The first 500 miles of Eastern Colorado and Nebraska are mind numbingly boring. The only excitement came when an Aston Martin Vantage passed me at what I guess was in excess of 100 mph in Nebraska. It wasn't until a truck slowed its progress that I was able to snap this. I'll bet he can't camp in it, so there!

After leaving Flagstaff, I headed northeast into Utah, passing by Monument Valley. The Navajo that own and run Monument Valley don't allow camping within so I continued north towards Mexican Hat, Utah, so named for this interesting rock formation.

North of Mexican Hat is Valley of The Gods, described as a mini-Monument Valley. It's part of Glen Canyon Recreation Area so dry camping is permissible wherever one can find a spot. There is a 17 mile dirt road through it which affords magnificent views in every direction. It was also a full moon night so I was excited that my last night of camping would be in such a great spot. I was unable to accurately record the full moon by camera but, take my word, it was magnificent.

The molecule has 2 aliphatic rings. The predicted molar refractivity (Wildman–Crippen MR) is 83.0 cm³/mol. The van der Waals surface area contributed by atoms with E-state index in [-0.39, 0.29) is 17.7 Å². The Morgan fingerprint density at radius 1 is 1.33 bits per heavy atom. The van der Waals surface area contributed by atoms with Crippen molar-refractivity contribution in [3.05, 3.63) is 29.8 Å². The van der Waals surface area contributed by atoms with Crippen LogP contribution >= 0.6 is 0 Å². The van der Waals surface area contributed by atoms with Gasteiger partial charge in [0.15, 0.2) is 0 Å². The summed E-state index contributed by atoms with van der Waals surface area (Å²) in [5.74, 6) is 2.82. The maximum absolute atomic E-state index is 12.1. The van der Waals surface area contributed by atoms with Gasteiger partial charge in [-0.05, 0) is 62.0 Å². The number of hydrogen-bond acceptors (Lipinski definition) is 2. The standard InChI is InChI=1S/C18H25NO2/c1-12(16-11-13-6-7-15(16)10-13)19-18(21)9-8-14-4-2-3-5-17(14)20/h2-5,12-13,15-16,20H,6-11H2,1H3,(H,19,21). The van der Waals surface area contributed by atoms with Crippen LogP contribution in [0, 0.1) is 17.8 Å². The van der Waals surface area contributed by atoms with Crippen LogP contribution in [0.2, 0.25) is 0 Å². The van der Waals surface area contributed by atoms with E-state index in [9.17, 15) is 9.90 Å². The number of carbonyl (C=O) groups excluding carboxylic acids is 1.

The approach.

Sunset and moon rise.

What I call "Thumbs Up" mesa.

Just me and the coyotes.

Next trip is in June when I head back to Utah to wrench on Cycle Utah. The snow should be gone by then so I am planning a combo driving/mountain biking trip over part of Hole in the Rock Road. Stay tuned.